WASHINGTON - Shifting its position on a key issue, the thrift industry's main trade group wants its members to pay $6.1 billion this year to capitalize the Savings Association Insurance Fund.
While the idea has been floating for weeks, this is the first time America's Community Bankers has called for rapidly building the fund with a one-time hit on thrifts.
The trade group had been backing a slower capitalization schedule and insisting that thrifts pay no more than 5 cents above Bank Insurance Fund rates.
"ACB's board of directors believes that resolving the BIF/SAIF issue now - doing it once and doing it right - is in the best interests of our business and our customers," according to a June 29 letter sent to ACB members.
In tandem with this huge cash contribution, however, the group is reiterating its demand that the two insurance funds be merged.
"It can not be emphasized too strongly that the rapid recapitalization of SAIF is viewed as removing all rational objections to the creation of a single, strong deposit insurance fund," the letter states.
The group's president, Paul A. Schosberg, said in an interview Monday, "If you are going to put that kind of money on the table, you have a right to say here are all the ingredients to the problem and here's how they ought to be addressed."
The letter to members explains that the $6.1 billion total breaks down to 85 basis points a thrift, which would be tax deductible but would have to be expensed right away.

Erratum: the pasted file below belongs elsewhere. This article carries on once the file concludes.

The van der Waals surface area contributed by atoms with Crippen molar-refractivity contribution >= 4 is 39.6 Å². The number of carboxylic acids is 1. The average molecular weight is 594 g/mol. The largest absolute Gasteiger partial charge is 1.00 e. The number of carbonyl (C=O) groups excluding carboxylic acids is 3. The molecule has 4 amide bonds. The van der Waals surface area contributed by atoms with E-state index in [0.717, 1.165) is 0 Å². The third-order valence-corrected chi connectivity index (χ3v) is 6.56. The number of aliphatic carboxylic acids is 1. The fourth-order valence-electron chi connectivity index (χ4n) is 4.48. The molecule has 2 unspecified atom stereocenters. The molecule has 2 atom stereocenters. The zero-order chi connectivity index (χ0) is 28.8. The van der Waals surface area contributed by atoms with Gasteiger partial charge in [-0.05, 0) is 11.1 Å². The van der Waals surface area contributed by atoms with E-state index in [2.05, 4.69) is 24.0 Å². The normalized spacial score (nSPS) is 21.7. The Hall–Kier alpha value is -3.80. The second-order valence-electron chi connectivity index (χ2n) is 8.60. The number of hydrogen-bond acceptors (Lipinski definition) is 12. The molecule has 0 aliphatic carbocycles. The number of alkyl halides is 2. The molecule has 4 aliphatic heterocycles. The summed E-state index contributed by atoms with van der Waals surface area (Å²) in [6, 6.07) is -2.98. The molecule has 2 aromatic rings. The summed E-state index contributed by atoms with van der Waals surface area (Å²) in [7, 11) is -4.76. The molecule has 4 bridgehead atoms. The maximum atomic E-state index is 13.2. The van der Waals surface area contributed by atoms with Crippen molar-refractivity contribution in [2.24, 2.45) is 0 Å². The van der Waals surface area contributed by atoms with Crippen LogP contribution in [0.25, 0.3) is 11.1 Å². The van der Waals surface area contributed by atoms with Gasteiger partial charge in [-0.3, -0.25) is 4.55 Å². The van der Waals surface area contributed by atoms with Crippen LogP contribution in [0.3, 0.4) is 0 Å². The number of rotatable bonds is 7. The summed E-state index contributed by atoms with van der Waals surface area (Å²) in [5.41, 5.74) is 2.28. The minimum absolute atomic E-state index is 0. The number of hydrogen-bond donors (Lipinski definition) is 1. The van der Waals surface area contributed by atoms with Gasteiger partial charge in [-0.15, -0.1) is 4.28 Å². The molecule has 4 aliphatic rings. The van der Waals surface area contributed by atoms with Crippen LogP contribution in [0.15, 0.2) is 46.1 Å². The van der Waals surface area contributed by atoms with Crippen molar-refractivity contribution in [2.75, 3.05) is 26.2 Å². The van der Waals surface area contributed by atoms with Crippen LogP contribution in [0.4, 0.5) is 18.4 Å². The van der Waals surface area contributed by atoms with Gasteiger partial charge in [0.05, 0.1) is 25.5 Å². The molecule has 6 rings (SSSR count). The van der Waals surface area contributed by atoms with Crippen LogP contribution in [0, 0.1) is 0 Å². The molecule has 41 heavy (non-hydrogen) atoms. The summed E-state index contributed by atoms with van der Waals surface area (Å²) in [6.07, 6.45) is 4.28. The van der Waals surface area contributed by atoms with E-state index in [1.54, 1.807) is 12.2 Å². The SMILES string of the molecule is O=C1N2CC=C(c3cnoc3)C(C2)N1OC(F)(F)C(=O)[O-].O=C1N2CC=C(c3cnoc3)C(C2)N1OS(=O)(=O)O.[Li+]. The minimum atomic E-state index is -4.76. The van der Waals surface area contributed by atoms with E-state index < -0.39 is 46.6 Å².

Another condition to thrifts' ponying up this money, the letter said, is that banks pay a pro rata share of the annual interest payments due on the Financing Corp. bonds.
Shouldering banks with 75% of the $780 million yearly Fico tab also is reportedly in the Clinton administration's plan to rescue the thrift fund.
Finally, leftover Resolution Trust Corp. funds should be used to pay off failed thrifts, ACB told its members. Jogging this money free, however, would be politically tough, the letter noted.
America's Community Bankers has decided to put off for now some related, but less immediate, concerns, such as merging bank and thrift charters or combining the bank and thrift regulatory agencies.
Because time is growing short for Congress to enact legislation this year, Mr. Schosberg said, ACB is concentrating on shoring up the thrift fund, spreading Fico payments, and merging the insurance funds.
"The more you put on the table, the more complex it becomes and the more drawn out the process would be," he said.